In a letter to employees, dated April 29, Hital Meswani, executive director, RIL, said: “The hydrocarbon business has been adversely impacted due to reduction in demand for refined products and petrochemicals. This has put pressure on our hydrocarbon business.”
Meswani said this pressure has necessitated optimisation and cost reduction on all fronts of the business.
With this, RIL joins the list of conglomerates that have announced payment deferrals. Last week, Larsen & Toubro told its employees it would defer its monetary appraisals, while Tata Consultancy Services has announced it would freeze salary hikes.
While 10 per cent cut will be in the fixed component of salaries of those earning more than Rs 15 lakh annually, those earning less than the threshhold will see no cuts. RIL’s board of directors will forgo 30-50 per cent of their compensation.
Annual cash bonuses and performance linked incentives due in the first quarter of the financial year stand deferred. All these measures are effective April 1.
Ambani's annual compensation stands at Rs 15 crore. The billionaire has kept his salary capped at the same level since 2008-09, forgoing increments that other board members received.
Overall, RIL had 194,056 employees in FY19 and reported a employee benefit expense at Rs 5,834 crore.
A segment break-up of employee strength and expenses for the hydrocarbons segment is not available.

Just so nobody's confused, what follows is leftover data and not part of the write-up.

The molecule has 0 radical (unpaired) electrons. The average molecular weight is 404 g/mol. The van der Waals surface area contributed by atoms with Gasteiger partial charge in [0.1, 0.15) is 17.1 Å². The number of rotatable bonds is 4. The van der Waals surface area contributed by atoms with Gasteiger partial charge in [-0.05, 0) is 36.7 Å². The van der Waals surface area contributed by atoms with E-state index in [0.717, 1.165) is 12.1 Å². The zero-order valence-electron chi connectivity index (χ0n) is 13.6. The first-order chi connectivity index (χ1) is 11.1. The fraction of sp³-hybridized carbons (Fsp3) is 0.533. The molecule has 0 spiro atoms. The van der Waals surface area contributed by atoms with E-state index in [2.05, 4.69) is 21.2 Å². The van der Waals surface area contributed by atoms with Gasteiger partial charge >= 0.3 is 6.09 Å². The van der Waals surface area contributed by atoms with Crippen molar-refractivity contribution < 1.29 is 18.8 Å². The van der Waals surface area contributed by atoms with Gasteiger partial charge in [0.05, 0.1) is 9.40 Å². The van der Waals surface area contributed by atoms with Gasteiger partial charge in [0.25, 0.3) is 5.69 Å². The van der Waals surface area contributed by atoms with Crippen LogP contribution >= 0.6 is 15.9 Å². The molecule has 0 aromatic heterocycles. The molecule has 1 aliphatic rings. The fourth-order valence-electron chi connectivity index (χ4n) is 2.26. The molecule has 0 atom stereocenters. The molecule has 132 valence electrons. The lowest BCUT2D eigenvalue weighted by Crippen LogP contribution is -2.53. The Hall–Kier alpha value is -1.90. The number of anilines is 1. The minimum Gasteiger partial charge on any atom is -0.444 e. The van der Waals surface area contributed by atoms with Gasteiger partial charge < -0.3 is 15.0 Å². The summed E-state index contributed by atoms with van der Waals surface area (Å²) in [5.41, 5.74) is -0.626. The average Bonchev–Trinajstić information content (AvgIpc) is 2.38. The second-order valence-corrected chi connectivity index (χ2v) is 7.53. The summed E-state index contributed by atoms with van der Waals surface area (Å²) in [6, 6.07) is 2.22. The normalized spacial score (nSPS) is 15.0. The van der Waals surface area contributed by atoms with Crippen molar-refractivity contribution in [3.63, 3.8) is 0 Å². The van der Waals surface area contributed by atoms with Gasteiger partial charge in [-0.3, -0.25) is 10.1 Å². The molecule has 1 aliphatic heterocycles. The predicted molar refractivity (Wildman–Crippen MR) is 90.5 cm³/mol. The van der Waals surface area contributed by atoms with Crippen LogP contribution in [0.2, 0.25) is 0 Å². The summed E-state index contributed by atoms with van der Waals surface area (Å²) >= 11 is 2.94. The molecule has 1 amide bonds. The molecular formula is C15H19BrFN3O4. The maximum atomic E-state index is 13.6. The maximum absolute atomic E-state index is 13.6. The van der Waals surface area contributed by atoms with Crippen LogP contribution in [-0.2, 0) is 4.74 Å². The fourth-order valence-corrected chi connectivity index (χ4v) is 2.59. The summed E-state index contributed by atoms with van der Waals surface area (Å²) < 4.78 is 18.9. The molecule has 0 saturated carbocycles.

In the letter, Meswani said the company would closely monitor the economic and business environment and reevaluate its response to the situation on a continuous basis.
People in the know said this was one of the rare occasions where RIL executed a pay cut — it had refrained from doing so during the 2008 global economic crisis.
Due to the lockdown in the country and restrictions on travel, demand for petroleum products has fallen drastically. Oil executives pegged demand for products like petrol and diesel at one-third of the usual up to April 20.
The financial year 2019-20 closed with India's fuel demand barely growing 0.2 per cent, its worst growth rate in over two decades. With the partial lifting of lockdown for industries, demand for products like diesel has improved marginally to about one half of the normal demand.
Demand for aviation fuel has almost diminished, with a fall of more than 90 per cent. RIL’s core business — oil, petrochemicals, refining — contributes almost 60 per cent to its overall earnings before interest, taxation, depreciation and amortisation (Ebitda).